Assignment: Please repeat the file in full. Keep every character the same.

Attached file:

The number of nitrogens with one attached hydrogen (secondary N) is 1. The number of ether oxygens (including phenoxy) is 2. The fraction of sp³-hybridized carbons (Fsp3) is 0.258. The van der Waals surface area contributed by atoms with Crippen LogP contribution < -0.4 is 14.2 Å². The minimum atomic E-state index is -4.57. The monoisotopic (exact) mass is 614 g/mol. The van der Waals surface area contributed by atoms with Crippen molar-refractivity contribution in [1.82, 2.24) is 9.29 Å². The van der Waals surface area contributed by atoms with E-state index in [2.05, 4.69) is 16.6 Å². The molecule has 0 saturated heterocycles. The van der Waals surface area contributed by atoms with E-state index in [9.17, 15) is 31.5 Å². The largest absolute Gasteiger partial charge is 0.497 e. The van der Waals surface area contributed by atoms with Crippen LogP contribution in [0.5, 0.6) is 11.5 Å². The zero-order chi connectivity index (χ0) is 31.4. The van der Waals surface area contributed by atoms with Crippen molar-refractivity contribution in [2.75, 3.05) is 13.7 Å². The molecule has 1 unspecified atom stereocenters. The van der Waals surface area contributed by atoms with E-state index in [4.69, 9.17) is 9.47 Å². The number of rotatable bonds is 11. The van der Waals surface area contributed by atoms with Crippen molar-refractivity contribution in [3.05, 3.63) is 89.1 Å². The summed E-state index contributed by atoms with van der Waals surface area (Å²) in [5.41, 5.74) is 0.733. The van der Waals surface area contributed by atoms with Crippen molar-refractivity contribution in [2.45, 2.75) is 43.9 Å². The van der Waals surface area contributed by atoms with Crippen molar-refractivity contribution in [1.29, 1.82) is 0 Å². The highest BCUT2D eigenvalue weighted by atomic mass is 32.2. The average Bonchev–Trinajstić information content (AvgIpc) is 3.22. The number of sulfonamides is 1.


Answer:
The number of nitrogens with one attached hydrogen (secondary N) is 1. The number of ether oxygens (including phenoxy) is 2. The fraction of sp³-hybridized carbons (Fsp3) is 0.258. The van der Waals surface area contributed by atoms with Crippen LogP contribution < -0.4 is 14.2 Å². The minimum atomic E-state index is -4.57. The monoisotopic (exact) mass is 614 g/mol. The van der Waals surface area contributed by atoms with Crippen molar-refractivity contribution in [1.82, 2.24) is 9.29 Å². The van der Waals surface area contributed by atoms with E-state index in [2.05, 4.69) is 16.6 Å². The molecule has 0 saturated heterocycles. The van der Waals surface area contributed by atoms with E-state index in [9.17, 15) is 31.5 Å². The largest absolute Gasteiger partial charge is 0.497 e. The van der Waals surface area contributed by atoms with Crippen LogP contribution in [0.5, 0.6) is 11.5 Å². The zero-order chi connectivity index (χ0) is 31.4. The van der Waals surface area contributed by atoms with Crippen molar-refractivity contribution in [2.75, 3.05) is 13.7 Å². The molecule has 1 unspecified atom stereocenters. The van der Waals surface area contributed by atoms with E-state index in [4.69, 9.17) is 9.47 Å². The number of rotatable bonds is 11. The van der Waals surface area contributed by atoms with Crippen molar-refractivity contribution in [3.05, 3.63) is 89.1 Å². The summed E-state index contributed by atoms with van der Waals surface area (Å²) in [5.41, 5.74) is 0.733. The van der Waals surface area contributed by atoms with Crippen molar-refractivity contribution in [2.45, 2.75) is 43.9 Å². The van der Waals surface area contributed by atoms with Crippen molar-refractivity contribution in [1.29, 1.82) is 0 Å². The highest BCUT2D eigenvalue weighted by atomic mass is 32.2. The average Bonchev–Trinajstić information content (AvgIpc) is 3.22. The number of sulfonamides is 1.